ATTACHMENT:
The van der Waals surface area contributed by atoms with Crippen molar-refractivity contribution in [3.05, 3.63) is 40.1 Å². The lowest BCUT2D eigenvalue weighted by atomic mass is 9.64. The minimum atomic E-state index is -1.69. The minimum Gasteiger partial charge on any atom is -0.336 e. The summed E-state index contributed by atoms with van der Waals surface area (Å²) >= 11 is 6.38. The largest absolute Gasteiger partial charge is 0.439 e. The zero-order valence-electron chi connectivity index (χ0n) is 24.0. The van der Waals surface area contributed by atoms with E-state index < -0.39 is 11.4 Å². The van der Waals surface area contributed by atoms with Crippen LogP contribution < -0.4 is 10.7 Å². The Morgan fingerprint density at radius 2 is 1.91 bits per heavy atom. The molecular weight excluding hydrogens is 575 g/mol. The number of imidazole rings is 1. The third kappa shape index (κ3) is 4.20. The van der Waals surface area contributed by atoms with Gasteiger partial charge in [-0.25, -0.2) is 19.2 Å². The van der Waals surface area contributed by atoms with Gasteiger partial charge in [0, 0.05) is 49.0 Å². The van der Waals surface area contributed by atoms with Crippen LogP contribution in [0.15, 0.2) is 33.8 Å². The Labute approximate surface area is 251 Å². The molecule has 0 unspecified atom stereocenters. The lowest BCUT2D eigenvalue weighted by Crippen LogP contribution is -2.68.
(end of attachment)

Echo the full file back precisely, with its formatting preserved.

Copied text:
The van der Waals surface area contributed by atoms with Crippen molar-refractivity contribution in [3.05, 3.63) is 40.1 Å². The lowest BCUT2D eigenvalue weighted by atomic mass is 9.64. The minimum atomic E-state index is -1.69. The minimum Gasteiger partial charge on any atom is -0.336 e. The summed E-state index contributed by atoms with van der Waals surface area (Å²) >= 11 is 6.38. The largest absolute Gasteiger partial charge is 0.439 e. The zero-order valence-electron chi connectivity index (χ0n) is 24.0. The van der Waals surface area contributed by atoms with E-state index < -0.39 is 11.4 Å². The van der Waals surface area contributed by atoms with Crippen LogP contribution < -0.4 is 10.7 Å². The Morgan fingerprint density at radius 2 is 1.91 bits per heavy atom. The molecular weight excluding hydrogens is 575 g/mol. The number of imidazole rings is 1. The third kappa shape index (κ3) is 4.20. The van der Waals surface area contributed by atoms with Gasteiger partial charge in [-0.25, -0.2) is 19.2 Å². The van der Waals surface area contributed by atoms with Gasteiger partial charge in [0, 0.05) is 49.0 Å². The van der Waals surface area contributed by atoms with Crippen LogP contribution in [0.15, 0.2) is 33.8 Å². The Labute approximate surface area is 251 Å². The molecule has 0 unspecified atom stereocenters. The lowest BCUT2D eigenvalue weighted by Crippen LogP contribution is -2.68.